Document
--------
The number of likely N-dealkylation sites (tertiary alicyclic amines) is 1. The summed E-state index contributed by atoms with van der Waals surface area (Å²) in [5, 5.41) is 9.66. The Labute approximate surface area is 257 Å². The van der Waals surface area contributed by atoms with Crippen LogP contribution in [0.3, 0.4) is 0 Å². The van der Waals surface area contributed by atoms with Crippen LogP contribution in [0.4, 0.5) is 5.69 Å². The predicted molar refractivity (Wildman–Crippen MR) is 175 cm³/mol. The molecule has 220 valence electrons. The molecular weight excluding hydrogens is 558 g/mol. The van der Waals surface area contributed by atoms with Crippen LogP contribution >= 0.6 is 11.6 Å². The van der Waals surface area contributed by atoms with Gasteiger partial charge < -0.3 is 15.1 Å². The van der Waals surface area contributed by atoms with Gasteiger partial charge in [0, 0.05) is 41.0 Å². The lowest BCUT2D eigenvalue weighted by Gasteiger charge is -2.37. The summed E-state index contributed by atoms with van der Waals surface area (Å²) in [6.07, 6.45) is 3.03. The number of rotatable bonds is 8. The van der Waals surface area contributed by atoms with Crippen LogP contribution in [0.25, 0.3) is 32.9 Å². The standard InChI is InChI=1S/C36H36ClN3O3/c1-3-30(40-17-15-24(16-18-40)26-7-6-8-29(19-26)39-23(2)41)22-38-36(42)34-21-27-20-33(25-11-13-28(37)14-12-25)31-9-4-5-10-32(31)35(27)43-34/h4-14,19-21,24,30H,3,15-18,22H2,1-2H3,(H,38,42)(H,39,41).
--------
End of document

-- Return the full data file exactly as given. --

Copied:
The number of likely N-dealkylation sites (tertiary alicyclic amines) is 1. The summed E-state index contributed by atoms with van der Waals surface area (Å²) in [5, 5.41) is 9.66. The Labute approximate surface area is 257 Å². The van der Waals surface area contributed by atoms with Crippen LogP contribution in [0.3, 0.4) is 0 Å². The van der Waals surface area contributed by atoms with Crippen LogP contribution in [0.4, 0.5) is 5.69 Å². The predicted molar refractivity (Wildman–Crippen MR) is 175 cm³/mol. The molecule has 220 valence electrons. The molecular weight excluding hydrogens is 558 g/mol. The van der Waals surface area contributed by atoms with Crippen LogP contribution >= 0.6 is 11.6 Å². The van der Waals surface area contributed by atoms with Gasteiger partial charge < -0.3 is 15.1 Å². The van der Waals surface area contributed by atoms with Gasteiger partial charge in [0, 0.05) is 41.0 Å². The lowest BCUT2D eigenvalue weighted by Gasteiger charge is -2.37. The summed E-state index contributed by atoms with van der Waals surface area (Å²) in [6.07, 6.45) is 3.03. The number of rotatable bonds is 8. The van der Waals surface area contributed by atoms with Crippen LogP contribution in [0.25, 0.3) is 32.9 Å². The standard InChI is InChI=1S/C36H36ClN3O3/c1-3-30(40-17-15-24(16-18-40)26-7-6-8-29(19-26)39-23(2)41)22-38-36(42)34-21-27-20-33(25-11-13-28(37)14-12-25)31-9-4-5-10-32(31)35(27)43-34/h4-14,19-21,24,30H,3,15-18,22H2,1-2H3,(H,38,42)(H,39,41).